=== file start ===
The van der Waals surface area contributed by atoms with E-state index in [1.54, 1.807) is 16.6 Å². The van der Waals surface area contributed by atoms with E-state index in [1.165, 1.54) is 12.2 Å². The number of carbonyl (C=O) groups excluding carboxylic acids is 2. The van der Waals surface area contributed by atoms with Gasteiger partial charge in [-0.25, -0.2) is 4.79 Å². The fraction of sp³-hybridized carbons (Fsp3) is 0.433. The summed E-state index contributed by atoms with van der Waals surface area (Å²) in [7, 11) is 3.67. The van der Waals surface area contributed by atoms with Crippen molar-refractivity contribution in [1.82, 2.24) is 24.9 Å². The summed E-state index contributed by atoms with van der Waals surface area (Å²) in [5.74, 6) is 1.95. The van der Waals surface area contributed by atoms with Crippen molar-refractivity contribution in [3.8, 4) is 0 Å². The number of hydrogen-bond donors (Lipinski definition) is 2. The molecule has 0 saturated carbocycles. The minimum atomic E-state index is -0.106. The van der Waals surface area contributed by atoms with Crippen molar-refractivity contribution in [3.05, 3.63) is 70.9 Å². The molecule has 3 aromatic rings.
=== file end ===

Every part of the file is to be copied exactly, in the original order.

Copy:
The van der Waals surface area contributed by atoms with E-state index in [1.54, 1.807) is 16.6 Å². The van der Waals surface area contributed by atoms with E-state index in [1.165, 1.54) is 12.2 Å². The number of carbonyl (C=O) groups excluding carboxylic acids is 2. The van der Waals surface area contributed by atoms with Gasteiger partial charge in [-0.25, -0.2) is 4.79 Å². The fraction of sp³-hybridized carbons (Fsp3) is 0.433. The summed E-state index contributed by atoms with van der Waals surface area (Å²) in [7, 11) is 3.67. The van der Waals surface area contributed by atoms with Crippen molar-refractivity contribution in [1.82, 2.24) is 24.9 Å². The summed E-state index contributed by atoms with van der Waals surface area (Å²) in [5.74, 6) is 1.95. The van der Waals surface area contributed by atoms with Crippen molar-refractivity contribution in [3.8, 4) is 0 Å². The number of hydrogen-bond donors (Lipinski definition) is 2. The molecule has 0 saturated carbocycles. The minimum atomic E-state index is -0.106. The van der Waals surface area contributed by atoms with Crippen molar-refractivity contribution in [3.05, 3.63) is 70.9 Å². The molecule has 3 aromatic rings.